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In English we translate sounds into letters when going from a spoken message to a written one. Reading is looking at letters and translating them back into spoken sounds. Picture someone reading out loud. Sound really easy? You might be surprised at how common sense the 4 basic stages of reading progress are from here.
There are many solutions being promoted for improving reading comprehension: memorization gimmicks, word association, "speed reading," context clues, selecting out main ideas, drinking coffee, and so on. Of course, anything that works for an individual is valid, but sometimes within a towering stack of ideas the most important gems of wisdom get squashed or lost.
There is no doubt that reading textbooks helps form careers. With technological innovation, catching up with the multi-million dollar textbooks market, the market movers have introduced eReader textbooks for the benefit of the students. They believe that the age will soon arrive when the students will dispense with their pen and papers and, instead, read through the eReader books.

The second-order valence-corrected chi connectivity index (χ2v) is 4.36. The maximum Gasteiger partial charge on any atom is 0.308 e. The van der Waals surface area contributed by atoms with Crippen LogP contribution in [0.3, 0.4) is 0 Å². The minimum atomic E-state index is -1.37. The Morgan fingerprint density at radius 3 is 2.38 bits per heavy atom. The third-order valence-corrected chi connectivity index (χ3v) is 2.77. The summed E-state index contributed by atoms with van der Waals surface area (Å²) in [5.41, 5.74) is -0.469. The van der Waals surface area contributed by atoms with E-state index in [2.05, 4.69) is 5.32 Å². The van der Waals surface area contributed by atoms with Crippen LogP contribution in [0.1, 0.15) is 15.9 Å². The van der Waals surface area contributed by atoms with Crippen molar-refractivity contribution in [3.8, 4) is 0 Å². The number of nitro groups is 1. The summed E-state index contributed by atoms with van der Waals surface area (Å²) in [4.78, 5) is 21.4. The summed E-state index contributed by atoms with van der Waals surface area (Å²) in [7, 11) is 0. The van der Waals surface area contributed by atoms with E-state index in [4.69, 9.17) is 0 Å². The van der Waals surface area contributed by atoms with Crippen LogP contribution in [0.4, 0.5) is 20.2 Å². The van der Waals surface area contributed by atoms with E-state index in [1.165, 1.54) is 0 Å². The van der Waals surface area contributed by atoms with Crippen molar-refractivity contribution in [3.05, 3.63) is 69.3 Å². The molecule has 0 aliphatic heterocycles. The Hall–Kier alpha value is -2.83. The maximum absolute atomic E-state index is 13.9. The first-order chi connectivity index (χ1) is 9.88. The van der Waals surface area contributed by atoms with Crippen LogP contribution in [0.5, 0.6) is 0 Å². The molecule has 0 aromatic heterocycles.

What is meant by extensive reading? How does it differ from other forms of reading such as intensive reading? In the following paper the basic features, principles and benefits of extensive reading to language learners, especially those studying English as a foreign language, will be discussed. In addition, some basic tips on implementing an extensive reading program within an small college or school setting will be given. It is hoped this paper, although not exhaustive, or even unique, will provide teachers and administrators interested in extensive reading with some useful and practical i
What if there was one simple thing you could do to ensure your child would read well and enjoy reading? What if that thing didn't cost a penny? Would you be interested? Of course you would. Here it is. The one thing you can do to improve your child's reading is to...
As we are about to embark on a teaching career we as English teachers need to be aware that our students will not always share the same enthusiasm and passion we have for reading. Jeffrey Wilhelm's article "When Reading is Stupid; the Why, How and What to Do About It" is therefore of particular relevance as it discusses the issue of how teachers can motivate their students to read more.